Without evidence of benefit, an intervention should not be presumed to be beneficial or safe.

- Rogue Medic

I’ve Seen It Work and Other Lies

 

One of the problems with getting people to pay attention to evidence in EMS is our belief that we have seen something work.

What does that mean?

I did something and based on my limited assessment I decided that what I did made the patient better.

For example, I measure the blood pressure before I treat the patient with magic® and the blood pressure is very low. I measure the blood pressure after I treat the patient with magic® and the blood pressure is also very low, but at least one of the numbers is higher.

Since all of my interventions are intended to be good, I conclude that my treatment with magic® is a good thing. The patient got better because I used magic®. I will now use magic® every time my patient’s blood pressure is low.

On the other hand, suppose I measure the blood pressure before I treat the patient with magic® and the blood pressure is very low. Then I measure the blood pressure after I treat the patient with magic® and the blood pressure is also very low, but this time both of the numbers are lower.

This is not a failure of the magic®. No. The patient was too sick to respond to magic®. Or I give some other excuse. It certainly could not be that I am using an ineffective magic®. No. I only use magic® that works.

Based on my hours of sitting in an EMS classroom, asking Is this going to be on the test? – I know what works. I’ve seen it work.

Never mind that doctors have said the same thing about every treatment that was at one time the standard of care –

Bleeding patients to get rid of the bad humors will make patients better.

I’ve seen it work!

Kayexalate lowers potassium in hyperkalemia.

I’ve seen it work!

Trendelenburg position improves outcome for hypotension due to hemorrhage.

I’ve seen it work!

Atropine improves outcomes in asystolic cardiac arrest.

I’ve seen it work!

Feeding kids sugar makes them hyperactive.

I’ve seen it work!

We know what works!

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Comments

  1. My good friend Dave once told me he brought a patient out of asystolic arrest with Narcan. I asked him whether or not it was a confirmed narcotics overdose. He said he didn’t know. So I asked him how he knew it was the Narcan that took the patient out of asystole. He said, “because he converted right after I gave him Narcan!” (Post hoc ergo propter hoc fallacy.) So I asked, “If you were to do a rain dance and then it rained, would it be the rain dance that made it rain?” He said, “Yes.”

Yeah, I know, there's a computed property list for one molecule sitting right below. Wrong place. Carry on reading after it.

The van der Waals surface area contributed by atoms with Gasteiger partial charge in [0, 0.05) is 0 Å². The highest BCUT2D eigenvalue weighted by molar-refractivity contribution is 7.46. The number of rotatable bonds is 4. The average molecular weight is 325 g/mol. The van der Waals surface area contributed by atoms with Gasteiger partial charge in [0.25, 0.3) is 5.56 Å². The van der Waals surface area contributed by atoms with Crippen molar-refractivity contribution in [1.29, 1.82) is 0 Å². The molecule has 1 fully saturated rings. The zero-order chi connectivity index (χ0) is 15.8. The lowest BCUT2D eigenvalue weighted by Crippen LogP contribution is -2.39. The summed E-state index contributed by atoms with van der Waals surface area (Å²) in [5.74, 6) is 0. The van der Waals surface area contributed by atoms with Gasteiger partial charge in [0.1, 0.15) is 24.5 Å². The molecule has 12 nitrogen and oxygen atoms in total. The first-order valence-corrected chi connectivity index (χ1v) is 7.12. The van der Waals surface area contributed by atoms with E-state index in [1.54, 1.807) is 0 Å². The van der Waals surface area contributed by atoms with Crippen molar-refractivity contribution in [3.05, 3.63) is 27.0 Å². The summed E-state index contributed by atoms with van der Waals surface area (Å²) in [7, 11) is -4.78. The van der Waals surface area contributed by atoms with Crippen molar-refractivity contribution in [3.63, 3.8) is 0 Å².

• Tom,

      My good friend Dave once told me he brought a patient out of asystolic arrest with Narcan. I asked him whether or not it was a confirmed narcotics overdose. He said he didn’t know. So I asked him how he knew it was the Narcan that took the patient out of asystole. He said, “because he converted right after I gave him Narcan!” (Post hoc ergo propter hoc fallacy.)

      I know a lot of people who assume that because they gave Narcan, then there was an improved level of consciousness, the patient must have taken heroin (or some other opioid). I wrote a bit about this in Narcan Solves Riddle – Part I, Part II, Part III, and Part IV.

      Post hoc ergo propter hoc fallacy.

      This is just one of the reasons it is so difficult to get people to understand why evidence is important. We are constantly looking for reasons to believe. We are constantly looking for reasons to be deceived. We aren’t deceived by others as much as we are by ourselves and our desire to find solutions.

      Explanations exist; they have existed for all time; there is always a well-known solution to every human problem — neat, plausible, and wrong.

      H.L. Mencken.

      So I asked, “If you were to do a rain dance and then it rained, would it be the rain dance that made it rain?” He said, “Yes.”

      Were there adult beverages involved?

      OTOH, I have not seen Dave’s rain dance, but I have witnessed his sarcasm. This may have been another example.

      .

  2. cupping for pneumonia…I’ve seen that bad boy work!
    Using EXTERNAL HONEY and HEAT for: 1) “pancreatic pain” 2) “liver detoxification” 3) “Gallbladder stasis”…we have all seen those work!

    • Simon G,

      cupping for pneumonia…I’ve seen that bad boy work!
      Using EXTERNAL HONEY and HEAT for: 1) “pancreatic pain” 2) “liver detoxification” 3) “Gallbladder stasis”…we have all seen those work!